PUEBLO, Colo. – A little more than a month after J.W. Harris used a memorable come-from-behind effort at the Built Ford Tough World Finals to win the PBR’s 2014 Rookie of the Year title, Harris heads back to the Thomas & Mack Center this week in search of his fifth PRCA bull riding championship.
Harris, the defending PRCA bull riding champion, enters the Wrangler National Finals Rodeo on Thursday ranked sixth in the PRCA world standings and trails current leader Sage Kimzey by $65,858.63.
However, just as Harris proved at the PBR World Finals, he is no stranger for a dramatic comeback in Las Vegas.
In 2010, Harris rallied from eighth in the world standings to win his third consecutive PRCA bull riding title by going 7-for-10 and winning four go-rounds. He set an NFR-record by winning $158,738 that year in Las Vegas to conclude the season with $246,541 atop the PRCA standings. Unlike the PBR, the PRCA champion is decided based upon money earned throughout the year, not points.
“I can’t control what the guys in front of me are going to do, so I just go out there and keep riding them and keep the pressure on them that way,” Harris said. “I think there is probably more pressure on the top guys just because everybody else is trailing them and trying to get them.”
At the PBR World Finals in October, Harris put forth his greatest performance to date in the PBR by going 4-for-6 to finish third in the event average. He rode Honey Hush for a BFTS career-high 93.25 points in the Built Ford Tough Championship Round following his 90.5-point ride on Pound the Alarm to win Round 5.
He concluded his first season on the BFTS (14 events) ninth in the world standings thanks to a 43.24 percent riding average. He had two Top-5 finishes and four Top-10’s. The 28-year-old earned 3,736 points toward the world standings at World Finals to sneak past Gage Gay, Tanner Byrne and Brady Sims for the rookie title.
He may be sixth in the PRCA standings, but Sims and everyone else associated with professional bull riding knows that Harris – a nine-time NFR qualifier –is capable of rallying for his fifth championship.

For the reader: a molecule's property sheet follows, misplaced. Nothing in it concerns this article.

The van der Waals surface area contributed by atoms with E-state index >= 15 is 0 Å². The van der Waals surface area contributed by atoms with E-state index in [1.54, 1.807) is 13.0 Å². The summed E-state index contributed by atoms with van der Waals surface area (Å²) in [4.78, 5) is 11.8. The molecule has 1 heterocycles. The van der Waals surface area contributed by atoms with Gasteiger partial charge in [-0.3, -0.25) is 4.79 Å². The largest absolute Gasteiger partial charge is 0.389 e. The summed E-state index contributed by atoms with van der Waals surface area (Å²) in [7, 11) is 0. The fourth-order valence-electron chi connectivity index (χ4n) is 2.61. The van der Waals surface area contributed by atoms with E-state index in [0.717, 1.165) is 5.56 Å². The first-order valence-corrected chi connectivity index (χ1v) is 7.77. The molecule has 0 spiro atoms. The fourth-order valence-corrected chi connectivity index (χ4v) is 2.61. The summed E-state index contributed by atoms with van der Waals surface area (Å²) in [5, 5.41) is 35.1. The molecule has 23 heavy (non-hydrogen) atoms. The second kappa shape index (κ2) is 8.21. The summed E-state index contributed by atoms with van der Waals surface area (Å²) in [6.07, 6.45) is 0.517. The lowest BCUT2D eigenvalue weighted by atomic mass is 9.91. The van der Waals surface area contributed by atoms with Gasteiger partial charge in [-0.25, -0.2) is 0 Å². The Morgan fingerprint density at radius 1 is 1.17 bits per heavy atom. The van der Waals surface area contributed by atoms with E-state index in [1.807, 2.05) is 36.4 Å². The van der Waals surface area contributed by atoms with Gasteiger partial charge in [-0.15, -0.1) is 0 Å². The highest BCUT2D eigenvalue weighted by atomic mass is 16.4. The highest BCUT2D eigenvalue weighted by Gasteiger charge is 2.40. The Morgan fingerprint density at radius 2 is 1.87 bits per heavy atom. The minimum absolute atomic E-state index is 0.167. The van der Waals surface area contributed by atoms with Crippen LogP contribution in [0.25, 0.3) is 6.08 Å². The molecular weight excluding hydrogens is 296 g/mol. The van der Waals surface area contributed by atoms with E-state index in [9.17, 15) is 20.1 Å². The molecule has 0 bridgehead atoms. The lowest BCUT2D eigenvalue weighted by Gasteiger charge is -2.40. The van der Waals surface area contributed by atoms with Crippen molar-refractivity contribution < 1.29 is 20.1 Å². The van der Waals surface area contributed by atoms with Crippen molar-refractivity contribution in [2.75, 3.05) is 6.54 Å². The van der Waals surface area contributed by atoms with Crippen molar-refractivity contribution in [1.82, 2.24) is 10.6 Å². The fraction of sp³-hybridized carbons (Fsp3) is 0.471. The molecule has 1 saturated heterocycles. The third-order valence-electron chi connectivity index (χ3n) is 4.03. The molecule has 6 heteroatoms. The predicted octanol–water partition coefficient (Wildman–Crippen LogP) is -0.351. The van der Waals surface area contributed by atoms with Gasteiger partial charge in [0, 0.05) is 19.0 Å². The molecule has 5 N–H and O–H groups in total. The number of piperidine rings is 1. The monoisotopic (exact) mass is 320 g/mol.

“Every year he is good in Vegas,” Sims said. “Them boys at the NFR better watch out for him.”
Harris will have plenty of opportunities to stage a comeback with go-round wins paying out $19,002.40 and the event average winner receiving $48,731.97 this year. Harris also won the NFR event average in 2008, the same year in which he soared from fourth in the world standings to claim his first career PRCA bull riding title.
“I feel like this is where I thrive at – in those high-pressure situations,” Harris said. “Whenever you come out here it is supposed to be the best guys against the best bulls. Whether you are at the PBR Finals or you are at the NFR, it is the best against the best. If you can’t elevate your game for that you need to go home and quit riding bulls.”
Harris easily could have been sitting third in the standings if not for the fact that he was stripped of the $47,726 he earned on the Xtreme Bulls Tour from the standings after not competing in a minimum of 40 PRCA rodeos. PRCA competitors must ride in at least 40 PRCA events for any money earned at Xtreme Bulls Tour events to count toward the world standings.
Harris, who is 33-for-75 (44 percent) in his career at the NFR, said he was aware of the rule and he isn’t going to pay attention to the what-ifs. Instead, he enjoys the challenge of trying to catch the leaders from the middle of the pack.
“It is always fun doing that and then looking at what the people that have to say afterward that were saying, ‘Well, he can’t do it, he is to far back.’ That kind of makes it fun.”
Las Vegas has always been a special place to the May, Texas, native. His wife, Jackie, gave birth to the couple’s first child, Aubrey, two days before the 2010 NFR and he still remembers standing outside the Thomas & Mack Center for his first NFR in 2006 thinking, “Holy crap, this is real.”
His blood still pumps every time he and his fellow competitors go through the practice walk through for the grand entry and there is still no bigger stage than Las Vegas when it comes to bull riding, he says.
“I always said that if I ever get tired and the NFR gets old to me then it is time for me to step away from bull riding,” Harris added. “The buzz there and the atmosphere just gets your blood pumping.”
Harris says he plans to focus on the Built Ford Tough Series in 2015, but he also plans to try and compete at as many rodeos as his body will let him. He still aspires to break Donnie Gay’s PRCA record of eight bull riding championships.
“That is still a goal,” Harris said. “In order for me to do that, I am going to have to swing off a run like I did from 2008-10. I think I can do it, so we are going to give them hell and see what happens.”
Still, there is no question Harris wants to accomplish something he has yet to achieve in his professional bull riding career.
“That’s the next goal on mind (after this year’s NFR) is to win the world title in the PBR,” Harris concluded.
Follow Justin Felisko on Twitter @jfelisko.
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